British Foreign Secretary David Miliband is in Syria for talks with President Bashar al Assad, a visit widely seen as another sign of increasing European efforts to ease Syria's diplomatic isolation. VOA's Sonja Pace reports from London.
It is the first visit by a top-level British official to Syria in seven years and it is being watched closely.
Damascus has come under sharp criticism for meddling in neighboring Lebanon, for supporting militant groups, including the Iranian-backed Hezbollah, for its close ties to Tehran, and for not doing enough to stem the flow of foreign insurgents into neighboring Iraq.
Foreign Secretary Miliband told reporters he traveled to Damascus to talk about these issues and about Syria's responsibilities.
"I think there have been some important signs over the last year or so of Syria understanding the degree of concern and seeking to change some of its actions," he said. "I think it is very important that we continue to engage countries like Syria which wants to be a secular state in the heart of a stable Middle East and try to explain how it can play a big role in fostering that sort of stability."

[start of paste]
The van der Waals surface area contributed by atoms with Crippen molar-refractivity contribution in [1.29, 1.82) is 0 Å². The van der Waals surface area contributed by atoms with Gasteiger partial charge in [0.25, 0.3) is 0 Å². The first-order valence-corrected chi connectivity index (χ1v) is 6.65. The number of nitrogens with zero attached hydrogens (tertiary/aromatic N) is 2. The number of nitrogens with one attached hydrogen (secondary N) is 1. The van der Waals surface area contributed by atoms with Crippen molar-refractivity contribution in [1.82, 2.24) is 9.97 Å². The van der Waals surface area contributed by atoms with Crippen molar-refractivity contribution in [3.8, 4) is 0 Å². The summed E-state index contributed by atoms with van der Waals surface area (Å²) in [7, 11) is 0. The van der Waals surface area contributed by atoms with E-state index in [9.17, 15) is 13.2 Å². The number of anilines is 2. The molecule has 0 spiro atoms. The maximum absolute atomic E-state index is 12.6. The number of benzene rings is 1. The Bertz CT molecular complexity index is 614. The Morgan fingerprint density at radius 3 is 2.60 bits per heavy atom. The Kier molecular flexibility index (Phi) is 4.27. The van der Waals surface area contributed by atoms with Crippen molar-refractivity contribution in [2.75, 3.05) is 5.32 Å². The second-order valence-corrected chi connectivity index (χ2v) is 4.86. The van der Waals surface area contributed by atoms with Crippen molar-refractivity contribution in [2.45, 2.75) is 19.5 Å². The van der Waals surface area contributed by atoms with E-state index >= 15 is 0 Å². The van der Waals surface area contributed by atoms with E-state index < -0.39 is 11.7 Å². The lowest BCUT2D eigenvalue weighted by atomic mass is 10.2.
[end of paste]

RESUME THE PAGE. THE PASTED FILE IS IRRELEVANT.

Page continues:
Washington has long sought to isolate Syria because of its alleged support for terrorism, but a visit to Damascus earlier this year by French President Nicolas Sarkozy was seen as an indication that Europe was opting to engage Syria to try to bring it out of its diplomatic isolation.
Interviewed on British radio during a visit to London, Israel's President Shimon Peres said Syria must stop arming and supporting Hezbollah in Lebanon and show that it is ready to make peace. Then, he said, the two sides can talk about regional issues and about the return to Syria of the Golan Heights, which was captured by Israel in the 1967 Mideast war and subsequently annexed.
"If Syria will understand that they cannot have the Golan Heights and keep Lebanon as a basis for the Iranians, then the decision will be clear," he said. "But, if she [Syria] wants back the Golan Heights and to keep her bases in Lebanon, which are really controlled and financed by the Iranians - no Israeli will agree to have Iranians on our border. We do not need them there."
Syria has held indirect talks with Israel in recent months, under Turkish mediation. Damascus has repeatedly said it wants to make peace, but it has rejected Israeli demands that it sever its alliance with Iran and drop its support for Hezbollah and Palestinian militant groups.